Baylis, Lilian (1874–1937)
Baylis, Lilian (1874–1937)
Baylis, Lilian (1874–1937)
Manager of the Old Vic and Sadler's Wells Theaters who helped found the companies which became Britain's Royal National Theatre, English National Opera, and the Royal Ballet. Name variations: The Lady. Pronunciation: BAY-lis. Born Lilian Mary Baylis on May 9, 1874, in Marylebone, London, England; died in Stockwell, London, on November 25, 1937; daughter of Edward William (Newton) Baylis and Elizabeth (Liebe) Cons Baylis; attended private school and St. Augustine's, Kilburn; never married; no children.
honorary Master of Arts, University of Oxford (1924); Companion of Honor (1929); honorary Doctor of Laws, University of Birmingham (1934).
Performed as a child with her parents' concert group; went to South Africa and toured with her family (1890); taught music in Johannesburg (1892–97); returned to England (1897), and became assistant to Emma Cons, manager of the Old Vic Theater; succeeded Cons as manager (1912); extended the work of theater during and after the First World War to include seasons of Shakespeare and opera; acquired Sadler's Wells Theater (1926), which became the home of permanent opera and ballet companies (1930s). Publications: contributed regularly to Old Vic (later Old Vic and Sadler's Wells) Magazine (1919–37); with Cicely Hamilton, wrote The Old Vic (Jonathan Cape, 1926); wrote preface to Kate Neatby's Ninette de Valois and the Vic-Wells Ballet (British Continental Press, 1934).
Lilian Baylis' family had a strong musical background: her father Newton Baylis was a baritone and her mother Liebe Cons was a contralto. Her mother's Anglo-German family had a great influence on the young Lilian, especially her aunt and godmother, Emma Cons . Baylis was the eldest of five children. Though her education was patchy, she and the others were taught to sing, dance, and play an instrument. She was taught the violin by J.T. Carrodus, composer, violinist and one of the leading teachers of the day. By the age of nine, Lilian was appearing in her parents' concert group which performed in a range of venues throughout England. In her father's absence, Baylis took over the management of the group, later called the Gipsy Revellers, and eventually managed it full-time. In 1890, they were signed by a South African impresario and, between 1890–97, Baylis and her family undertook several arduous tours of South African towns and villages, traversing the country in carts and wagons. In later life, Baylis remembered these tours with great affection. In 1892, she settled in Johannesburg and taught music. The following year, she became engaged to a gold prospector, Jack Webster, but this was broken off three years later. In 1897, following a serious illness, she returned to England at the invitation of her Aunt Emma, a move that determined the rest of her career.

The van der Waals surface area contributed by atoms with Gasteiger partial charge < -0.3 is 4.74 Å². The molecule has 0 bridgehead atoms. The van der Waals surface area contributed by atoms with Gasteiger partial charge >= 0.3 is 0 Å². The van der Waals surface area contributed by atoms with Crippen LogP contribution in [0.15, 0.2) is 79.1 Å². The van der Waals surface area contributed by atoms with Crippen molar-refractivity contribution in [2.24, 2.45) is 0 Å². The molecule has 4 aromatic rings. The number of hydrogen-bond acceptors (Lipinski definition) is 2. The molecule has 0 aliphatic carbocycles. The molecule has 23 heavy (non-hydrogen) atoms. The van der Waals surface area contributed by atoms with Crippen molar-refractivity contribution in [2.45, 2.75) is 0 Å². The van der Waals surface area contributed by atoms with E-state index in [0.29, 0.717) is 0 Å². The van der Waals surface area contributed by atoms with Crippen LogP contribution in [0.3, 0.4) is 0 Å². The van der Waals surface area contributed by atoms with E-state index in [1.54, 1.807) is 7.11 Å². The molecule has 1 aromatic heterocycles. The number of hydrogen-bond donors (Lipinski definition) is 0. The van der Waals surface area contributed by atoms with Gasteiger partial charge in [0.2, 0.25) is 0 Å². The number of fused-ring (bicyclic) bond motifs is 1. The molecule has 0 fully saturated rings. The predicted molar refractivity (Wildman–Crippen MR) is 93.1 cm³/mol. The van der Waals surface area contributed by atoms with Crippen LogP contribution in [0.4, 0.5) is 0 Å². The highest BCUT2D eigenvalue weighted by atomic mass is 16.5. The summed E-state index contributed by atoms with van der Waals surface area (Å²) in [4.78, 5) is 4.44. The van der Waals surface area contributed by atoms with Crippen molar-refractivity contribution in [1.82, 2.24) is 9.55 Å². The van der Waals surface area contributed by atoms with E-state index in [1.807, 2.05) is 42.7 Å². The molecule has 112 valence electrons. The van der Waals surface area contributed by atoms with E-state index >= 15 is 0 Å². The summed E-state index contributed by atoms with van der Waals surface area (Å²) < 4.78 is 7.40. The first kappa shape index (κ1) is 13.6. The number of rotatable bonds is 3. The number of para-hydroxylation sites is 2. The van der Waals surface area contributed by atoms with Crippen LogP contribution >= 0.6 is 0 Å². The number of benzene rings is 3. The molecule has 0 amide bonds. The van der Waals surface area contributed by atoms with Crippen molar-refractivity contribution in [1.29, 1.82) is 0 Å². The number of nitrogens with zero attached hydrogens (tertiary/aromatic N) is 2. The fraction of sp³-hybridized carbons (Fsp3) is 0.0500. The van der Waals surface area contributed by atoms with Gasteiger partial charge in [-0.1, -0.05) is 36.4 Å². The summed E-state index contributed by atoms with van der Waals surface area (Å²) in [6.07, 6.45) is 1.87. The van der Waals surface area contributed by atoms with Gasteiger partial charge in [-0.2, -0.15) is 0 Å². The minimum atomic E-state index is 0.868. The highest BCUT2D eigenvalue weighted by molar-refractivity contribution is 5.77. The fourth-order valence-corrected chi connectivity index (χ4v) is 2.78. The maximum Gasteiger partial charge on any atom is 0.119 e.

Beatrice Webb once described Emma Cons as "one of the most saintly as well as one of the most far-sighted of Victorian women philanthropists," Born in 1838, Cons was a close friend of Octavia Hill and shared her interest in art and philanthropy. Emma Cons became an illustrator and was commissioned by John Ruskin to restore manuscripts in his collection. She subsequently set up a watch-engraving business, employing women, which only collapsed because of opposition from men in the trade. Cons and Hill became involved in the management of slum property, and, in the 1870s, Cons went to work for the South London Dwellings Company. There she witnessed at first hand the violence, crime, and alcoholism which afflicted so many families in the area. In 1879, Cons enlisted the support of wealthy benefactors and turned the Royal Victoria Theater near Waterloo Station into the Royal Victoria Coffee and Music Hall (nicknamed the Old Vic) to provide "wholesome and cheerful recreation for the working classes of London." Though the theater had been famous for melodrama and pantomime, its audiences had an unsavory reputation for drunkenness and fighting before Cons took it over. Under her management, the theater's activities included temperance nights, variety shows, lectures, meetings, and concerts.
When Lilian Baylis arrived back in England, she fully intend to return to her teaching in Johannesburg but found her aunt overworked and was persuaded to become her assistant. Her experience organizing concerts in South Africa was an advantage, and Baylis soon made her presence felt at the Old Vic. Variety was still the main attraction, but, after the appointment of Charles Corri as music director in 1899, there were more symphony concerts and operas on the programs. Baylis was hamstrung by the Old Vic's performing license which discriminated between variety and stage plays. Operas could only be performed in excerpts, accompanied by explanatory tableaux vivants, but despite these restrictions they had become very popular. Tannhaüser was performed in 1904 and Lohengrin two years later; by 1906, the average attendance at operas was 1,600 to 2,000.